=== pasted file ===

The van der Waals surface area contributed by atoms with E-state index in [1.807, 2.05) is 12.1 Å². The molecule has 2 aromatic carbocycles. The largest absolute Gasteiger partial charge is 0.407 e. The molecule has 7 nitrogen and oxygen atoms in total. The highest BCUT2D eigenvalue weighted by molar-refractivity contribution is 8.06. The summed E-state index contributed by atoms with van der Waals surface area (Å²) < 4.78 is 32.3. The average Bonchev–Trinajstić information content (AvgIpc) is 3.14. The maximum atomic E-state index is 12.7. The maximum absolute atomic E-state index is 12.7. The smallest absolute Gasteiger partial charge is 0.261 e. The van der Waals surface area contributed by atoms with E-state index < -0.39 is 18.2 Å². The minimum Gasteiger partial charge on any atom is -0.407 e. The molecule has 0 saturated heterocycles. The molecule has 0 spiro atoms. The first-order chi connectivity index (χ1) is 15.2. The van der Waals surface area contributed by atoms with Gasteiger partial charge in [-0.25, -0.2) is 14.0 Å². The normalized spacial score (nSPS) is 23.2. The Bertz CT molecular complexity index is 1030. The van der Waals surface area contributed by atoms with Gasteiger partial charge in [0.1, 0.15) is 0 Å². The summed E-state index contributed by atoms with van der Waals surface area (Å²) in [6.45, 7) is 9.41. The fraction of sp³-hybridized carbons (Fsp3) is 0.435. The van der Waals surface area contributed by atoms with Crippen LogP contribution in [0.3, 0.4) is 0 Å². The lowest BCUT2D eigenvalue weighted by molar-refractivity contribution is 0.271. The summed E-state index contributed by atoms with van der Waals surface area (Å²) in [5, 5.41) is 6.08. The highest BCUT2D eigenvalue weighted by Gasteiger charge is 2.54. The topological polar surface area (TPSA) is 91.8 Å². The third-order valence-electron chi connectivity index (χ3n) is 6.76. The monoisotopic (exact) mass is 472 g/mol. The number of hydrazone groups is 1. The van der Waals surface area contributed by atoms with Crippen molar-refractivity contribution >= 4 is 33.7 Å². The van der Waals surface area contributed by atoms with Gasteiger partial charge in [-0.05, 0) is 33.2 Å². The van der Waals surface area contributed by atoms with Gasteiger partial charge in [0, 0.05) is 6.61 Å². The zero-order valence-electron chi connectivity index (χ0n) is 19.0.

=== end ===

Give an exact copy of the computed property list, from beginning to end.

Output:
The van der Waals surface area contributed by atoms with E-state index in [1.807, 2.05) is 12.1 Å². The molecule has 2 aromatic carbocycles. The largest absolute Gasteiger partial charge is 0.407 e. The molecule has 7 nitrogen and oxygen atoms in total. The highest BCUT2D eigenvalue weighted by molar-refractivity contribution is 8.06. The summed E-state index contributed by atoms with van der Waals surface area (Å²) < 4.78 is 32.3. The average Bonchev–Trinajstić information content (AvgIpc) is 3.14. The maximum atomic E-state index is 12.7. The maximum absolute atomic E-state index is 12.7. The smallest absolute Gasteiger partial charge is 0.261 e. The van der Waals surface area contributed by atoms with E-state index < -0.39 is 18.2 Å². The minimum Gasteiger partial charge on any atom is -0.407 e. The molecule has 0 saturated heterocycles. The molecule has 0 spiro atoms. The first-order chi connectivity index (χ1) is 15.2. The van der Waals surface area contributed by atoms with Gasteiger partial charge in [-0.25, -0.2) is 14.0 Å². The normalized spacial score (nSPS) is 23.2. The Bertz CT molecular complexity index is 1030. The van der Waals surface area contributed by atoms with Gasteiger partial charge in [0.1, 0.15) is 0 Å². The summed E-state index contributed by atoms with van der Waals surface area (Å²) in [6.45, 7) is 9.41. The fraction of sp³-hybridized carbons (Fsp3) is 0.435. The van der Waals surface area contributed by atoms with Crippen LogP contribution in [0.3, 0.4) is 0 Å². The lowest BCUT2D eigenvalue weighted by molar-refractivity contribution is 0.271. The summed E-state index contributed by atoms with van der Waals surface area (Å²) in [5, 5.41) is 6.08. The highest BCUT2D eigenvalue weighted by Gasteiger charge is 2.54. The topological polar surface area (TPSA) is 91.8 Å². The third-order valence-electron chi connectivity index (χ3n) is 6.76. The monoisotopic (exact) mass is 472 g/mol. The number of hydrazone groups is 1. The van der Waals surface area contributed by atoms with Crippen molar-refractivity contribution >= 4 is 33.7 Å². The van der Waals surface area contributed by atoms with Gasteiger partial charge in [-0.05, 0) is 33.2 Å². The van der Waals surface area contributed by atoms with Gasteiger partial charge in [0, 0.05) is 6.61 Å². The zero-order valence-electron chi connectivity index (χ0n) is 19.0.